A year after narrowly missing the Top 25, the Los Angeles Kings' new #3 goalie checks in at number 22.
|Rank||Player||DOB||Nationality||Draft||Vote Total||Last Year|
At this time last season, Jean-Francois Berube couldn't have been expecting a whole lot of action. The 2009 fourth rounder had spent the better part of two years getting moderate time in goal for the ECHL's Ontario Reign and putting up good, not great, numbers. (Given that Ontario has two NHL affiliates, he was forced to split his time in goal with Chris Carrozzi, a Winnipeg Jets prospect.) Berube had shown enough progress to grab the fourth spot in a top-heavy Kings goaltending hierarchy, but still, it was looking to be a year of backing up Martin Jones in Manchester.
That all changed a couple months into the season. Jonathan Quick got injured, Jones tied an NHL record for most consecutive wins to start a career, and Ben Scrivens was suddenly expendable. When Scrivens became the starter in Edmonton, Berube wasn't just filling in as the Monarchs starter anymore; he was THE GUY. His response was better than most could have expected; despite playing twice as many games in 2013-14 than he did in 2012-13 and facing tougher competition, Berube actually improved his save percentage a couple ticks and proved he was capable of handling a heightened workload. The #1 seeded Monarchs would go on to lose in the first round of the Calder Cup Playoffs, but not because of Berube, who stopped 103 of 110 shots in four games against the Norfolk Admirals. Berube's reward was a spot with the Black Aces during the Kings' Cup run, and a chance to celebrate the eventual Stanley Cup victory with the big club.
In an age where goaltenders are getting larger and larger, Berube still has room to grow; he's 6'1" but thin, and as Gann Matsuda noted in his excellent profile of Berube, he had to learn to play bigger in addition to increasing his size. The chatter about JF Berube always seems to go back to one thing, though: consistency. It's hard for even the most accomplished goaltenders to maintain a high level of play, but it's been a constant sticking point for Berube, who's been called inconsistent since the day he joined the Los Angeles organization. His season in the AHL was enough to earn trust from the Kings' management, who gave him a two-year contract during the offseason. Did Berube earn enough trust to take on a full year as an AHL starter? We're not sure, primarily because Berube is going to be pushed by Patrik Bartosak (interestingly, the #23 player on our countdown).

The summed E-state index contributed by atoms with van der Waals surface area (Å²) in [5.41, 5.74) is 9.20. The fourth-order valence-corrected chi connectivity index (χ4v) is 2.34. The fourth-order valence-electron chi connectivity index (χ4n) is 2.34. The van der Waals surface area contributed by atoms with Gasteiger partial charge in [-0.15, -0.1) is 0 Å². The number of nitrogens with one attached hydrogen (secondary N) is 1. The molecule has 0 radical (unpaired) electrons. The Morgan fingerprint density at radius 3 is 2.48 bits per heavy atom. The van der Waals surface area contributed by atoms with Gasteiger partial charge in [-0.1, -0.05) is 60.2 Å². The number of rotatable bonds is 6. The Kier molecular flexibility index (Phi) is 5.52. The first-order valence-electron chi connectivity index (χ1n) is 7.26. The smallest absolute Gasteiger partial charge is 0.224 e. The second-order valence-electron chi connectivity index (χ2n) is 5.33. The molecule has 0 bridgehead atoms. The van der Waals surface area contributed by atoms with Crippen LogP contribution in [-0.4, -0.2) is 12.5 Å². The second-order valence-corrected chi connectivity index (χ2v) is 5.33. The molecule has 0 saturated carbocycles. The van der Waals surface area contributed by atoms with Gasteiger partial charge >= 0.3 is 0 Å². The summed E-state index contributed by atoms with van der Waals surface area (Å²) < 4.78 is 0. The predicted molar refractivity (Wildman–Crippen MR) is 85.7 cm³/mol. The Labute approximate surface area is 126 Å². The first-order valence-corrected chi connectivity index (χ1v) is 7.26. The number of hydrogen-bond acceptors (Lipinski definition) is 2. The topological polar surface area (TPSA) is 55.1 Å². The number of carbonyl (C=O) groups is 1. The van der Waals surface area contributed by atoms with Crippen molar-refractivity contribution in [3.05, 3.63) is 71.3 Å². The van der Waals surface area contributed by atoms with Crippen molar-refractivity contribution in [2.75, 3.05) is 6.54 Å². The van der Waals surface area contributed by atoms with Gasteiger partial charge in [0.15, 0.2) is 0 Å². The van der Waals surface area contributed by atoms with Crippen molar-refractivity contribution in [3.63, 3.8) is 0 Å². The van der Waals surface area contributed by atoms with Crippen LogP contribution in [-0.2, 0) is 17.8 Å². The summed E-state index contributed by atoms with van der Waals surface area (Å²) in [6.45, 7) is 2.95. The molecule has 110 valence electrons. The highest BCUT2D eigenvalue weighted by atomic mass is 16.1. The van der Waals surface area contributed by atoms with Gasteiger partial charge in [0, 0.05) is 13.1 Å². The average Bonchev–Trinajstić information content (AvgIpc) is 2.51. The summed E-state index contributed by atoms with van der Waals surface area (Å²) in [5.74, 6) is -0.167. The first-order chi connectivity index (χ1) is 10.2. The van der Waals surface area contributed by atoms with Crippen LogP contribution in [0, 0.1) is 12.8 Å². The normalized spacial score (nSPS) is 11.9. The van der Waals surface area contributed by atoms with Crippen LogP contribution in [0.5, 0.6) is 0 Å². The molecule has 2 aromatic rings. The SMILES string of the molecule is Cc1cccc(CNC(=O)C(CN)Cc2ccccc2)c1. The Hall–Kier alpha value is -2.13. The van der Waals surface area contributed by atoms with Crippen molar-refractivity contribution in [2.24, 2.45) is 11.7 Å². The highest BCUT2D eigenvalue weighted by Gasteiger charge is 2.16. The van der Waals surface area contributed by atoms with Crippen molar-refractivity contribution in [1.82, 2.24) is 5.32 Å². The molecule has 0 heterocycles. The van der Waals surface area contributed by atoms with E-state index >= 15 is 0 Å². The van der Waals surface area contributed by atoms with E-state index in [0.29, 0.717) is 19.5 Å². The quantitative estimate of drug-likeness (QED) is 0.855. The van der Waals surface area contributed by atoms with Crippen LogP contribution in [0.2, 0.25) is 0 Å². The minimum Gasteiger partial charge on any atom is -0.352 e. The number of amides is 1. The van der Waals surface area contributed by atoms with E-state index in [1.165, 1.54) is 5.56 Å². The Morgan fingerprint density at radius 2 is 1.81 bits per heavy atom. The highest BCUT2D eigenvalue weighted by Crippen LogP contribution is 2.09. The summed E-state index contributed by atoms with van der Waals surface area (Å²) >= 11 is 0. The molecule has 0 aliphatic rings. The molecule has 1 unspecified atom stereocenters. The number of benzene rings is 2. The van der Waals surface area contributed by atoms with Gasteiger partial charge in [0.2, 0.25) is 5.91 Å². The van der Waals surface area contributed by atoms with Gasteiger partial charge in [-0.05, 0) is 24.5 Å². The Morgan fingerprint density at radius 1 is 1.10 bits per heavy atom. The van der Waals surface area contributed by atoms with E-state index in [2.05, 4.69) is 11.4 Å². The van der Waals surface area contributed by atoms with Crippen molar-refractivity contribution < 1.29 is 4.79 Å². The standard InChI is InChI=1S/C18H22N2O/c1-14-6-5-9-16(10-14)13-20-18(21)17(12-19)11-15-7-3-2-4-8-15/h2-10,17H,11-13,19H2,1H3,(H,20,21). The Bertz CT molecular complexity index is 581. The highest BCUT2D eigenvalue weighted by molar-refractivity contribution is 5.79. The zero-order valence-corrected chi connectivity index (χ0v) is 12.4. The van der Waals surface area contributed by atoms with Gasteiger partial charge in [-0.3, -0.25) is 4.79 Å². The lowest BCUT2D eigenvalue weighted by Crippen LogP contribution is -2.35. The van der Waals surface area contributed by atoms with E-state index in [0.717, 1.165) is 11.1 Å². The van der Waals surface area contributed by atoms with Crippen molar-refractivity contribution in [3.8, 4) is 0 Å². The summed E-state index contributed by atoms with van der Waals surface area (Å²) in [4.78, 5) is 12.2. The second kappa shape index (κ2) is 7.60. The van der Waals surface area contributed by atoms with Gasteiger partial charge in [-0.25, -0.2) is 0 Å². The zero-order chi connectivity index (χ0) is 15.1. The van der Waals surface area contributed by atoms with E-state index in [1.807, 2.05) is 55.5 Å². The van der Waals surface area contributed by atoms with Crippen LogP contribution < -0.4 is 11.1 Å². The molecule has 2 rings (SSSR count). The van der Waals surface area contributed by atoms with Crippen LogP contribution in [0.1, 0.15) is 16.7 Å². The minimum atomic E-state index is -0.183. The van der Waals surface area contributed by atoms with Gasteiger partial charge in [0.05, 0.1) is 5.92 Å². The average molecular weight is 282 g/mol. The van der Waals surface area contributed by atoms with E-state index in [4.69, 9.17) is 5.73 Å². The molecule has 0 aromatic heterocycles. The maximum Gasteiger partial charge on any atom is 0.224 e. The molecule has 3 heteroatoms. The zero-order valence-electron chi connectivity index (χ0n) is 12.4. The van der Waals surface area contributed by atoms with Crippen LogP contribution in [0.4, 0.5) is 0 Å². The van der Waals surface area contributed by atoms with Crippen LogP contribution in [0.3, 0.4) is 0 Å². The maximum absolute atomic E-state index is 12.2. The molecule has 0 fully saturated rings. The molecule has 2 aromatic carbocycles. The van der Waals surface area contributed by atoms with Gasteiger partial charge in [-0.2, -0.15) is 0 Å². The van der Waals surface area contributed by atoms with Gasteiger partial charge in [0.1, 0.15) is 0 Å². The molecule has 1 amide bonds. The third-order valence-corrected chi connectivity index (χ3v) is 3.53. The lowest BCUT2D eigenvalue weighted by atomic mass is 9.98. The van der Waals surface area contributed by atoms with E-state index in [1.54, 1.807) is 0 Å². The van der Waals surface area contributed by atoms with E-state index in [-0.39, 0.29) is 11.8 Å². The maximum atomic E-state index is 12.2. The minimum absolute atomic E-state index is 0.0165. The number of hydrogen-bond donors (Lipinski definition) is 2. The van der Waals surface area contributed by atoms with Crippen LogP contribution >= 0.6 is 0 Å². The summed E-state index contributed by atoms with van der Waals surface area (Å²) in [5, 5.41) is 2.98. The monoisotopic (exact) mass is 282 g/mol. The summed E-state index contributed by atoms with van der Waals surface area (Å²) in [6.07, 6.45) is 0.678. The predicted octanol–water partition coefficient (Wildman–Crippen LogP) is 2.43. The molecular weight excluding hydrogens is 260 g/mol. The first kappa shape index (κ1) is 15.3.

The least we can assume is that Berube will get another healthy workload in Manchester, and if there's a short-term injury to either Quick or Jones, the more experienced Berube is the likeliest fill-in. Any extended absence would likely see a veteran signing. Why? Well, Berube is no Martin Jones. Jones had 136 games of AHL experience under his belt going into 2013-14 and had posted save percentages of .924, .919, and .919 in his three seasons with Manchester. Sure, he was 23 on Opening Night, same as Berube will be this season. But the consistency of Jones in a stable situation made promoting him long-term a feasible option. Giving Berube the backup spot in LA comes with considerable risk, and for that reason, don't expect a 2013 repeat if anyone gets hurt.
The best-case scenario, of course, is that Jones and Quick stay healthy, and we get a chance to see Berube and Bartosak fight it out for the starting role in Manchester. Berube's new contract eases the pressure on him to an extent, but if he ever does want to tend the net at Staples Center, he'll have to work even harder than he has to this point to keep his position as the #3 goalie in the organization. If anything goes wrong? Well, he'll always have his Stanley Cup celebration. And a Mexican vacation.